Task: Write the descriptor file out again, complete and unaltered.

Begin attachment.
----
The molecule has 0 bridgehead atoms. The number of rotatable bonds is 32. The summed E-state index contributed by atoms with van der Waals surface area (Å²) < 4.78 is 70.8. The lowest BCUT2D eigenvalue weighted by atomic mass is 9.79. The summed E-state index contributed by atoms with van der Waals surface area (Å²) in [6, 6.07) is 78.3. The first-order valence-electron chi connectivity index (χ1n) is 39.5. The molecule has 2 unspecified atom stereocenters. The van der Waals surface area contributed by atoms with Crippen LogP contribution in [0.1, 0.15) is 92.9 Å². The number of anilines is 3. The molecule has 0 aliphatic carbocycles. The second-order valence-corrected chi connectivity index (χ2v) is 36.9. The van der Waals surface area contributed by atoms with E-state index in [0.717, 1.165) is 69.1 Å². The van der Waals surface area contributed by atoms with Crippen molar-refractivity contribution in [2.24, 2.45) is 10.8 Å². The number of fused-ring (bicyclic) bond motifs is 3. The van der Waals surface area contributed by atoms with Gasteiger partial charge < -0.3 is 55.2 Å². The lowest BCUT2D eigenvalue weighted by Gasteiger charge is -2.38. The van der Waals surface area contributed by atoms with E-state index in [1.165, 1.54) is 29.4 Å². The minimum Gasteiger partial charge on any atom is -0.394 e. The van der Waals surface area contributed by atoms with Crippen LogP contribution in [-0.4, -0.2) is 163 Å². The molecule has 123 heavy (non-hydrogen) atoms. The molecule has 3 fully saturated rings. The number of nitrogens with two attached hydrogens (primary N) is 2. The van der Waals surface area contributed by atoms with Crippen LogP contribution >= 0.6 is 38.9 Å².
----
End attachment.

The molecule has 0 bridgehead atoms. The number of rotatable bonds is 32. The summed E-state index contributed by atoms with van der Waals surface area (Å²) < 4.78 is 70.8. The lowest BCUT2D eigenvalue weighted by atomic mass is 9.79. The summed E-state index contributed by atoms with van der Waals surface area (Å²) in [6, 6.07) is 78.3. The first-order valence-electron chi connectivity index (χ1n) is 39.5. The molecule has 2 unspecified atom stereocenters. The van der Waals surface area contributed by atoms with Crippen LogP contribution in [0.1, 0.15) is 92.9 Å². The number of anilines is 3. The molecule has 0 aliphatic carbocycles. The second-order valence-corrected chi connectivity index (χ2v) is 36.9. The van der Waals surface area contributed by atoms with E-state index in [0.717, 1.165) is 69.1 Å². The van der Waals surface area contributed by atoms with Crippen molar-refractivity contribution in [2.24, 2.45) is 10.8 Å². The number of fused-ring (bicyclic) bond motifs is 3. The van der Waals surface area contributed by atoms with Gasteiger partial charge < -0.3 is 55.2 Å². The lowest BCUT2D eigenvalue weighted by Gasteiger charge is -2.38. The van der Waals surface area contributed by atoms with E-state index in [1.165, 1.54) is 29.4 Å². The minimum Gasteiger partial charge on any atom is -0.394 e. The van der Waals surface area contributed by atoms with Crippen LogP contribution in [-0.4, -0.2) is 163 Å². The molecule has 123 heavy (non-hydrogen) atoms. The molecule has 3 fully saturated rings. The number of nitrogens with two attached hydrogens (primary N) is 2. The van der Waals surface area contributed by atoms with Crippen LogP contribution >= 0.6 is 38.9 Å².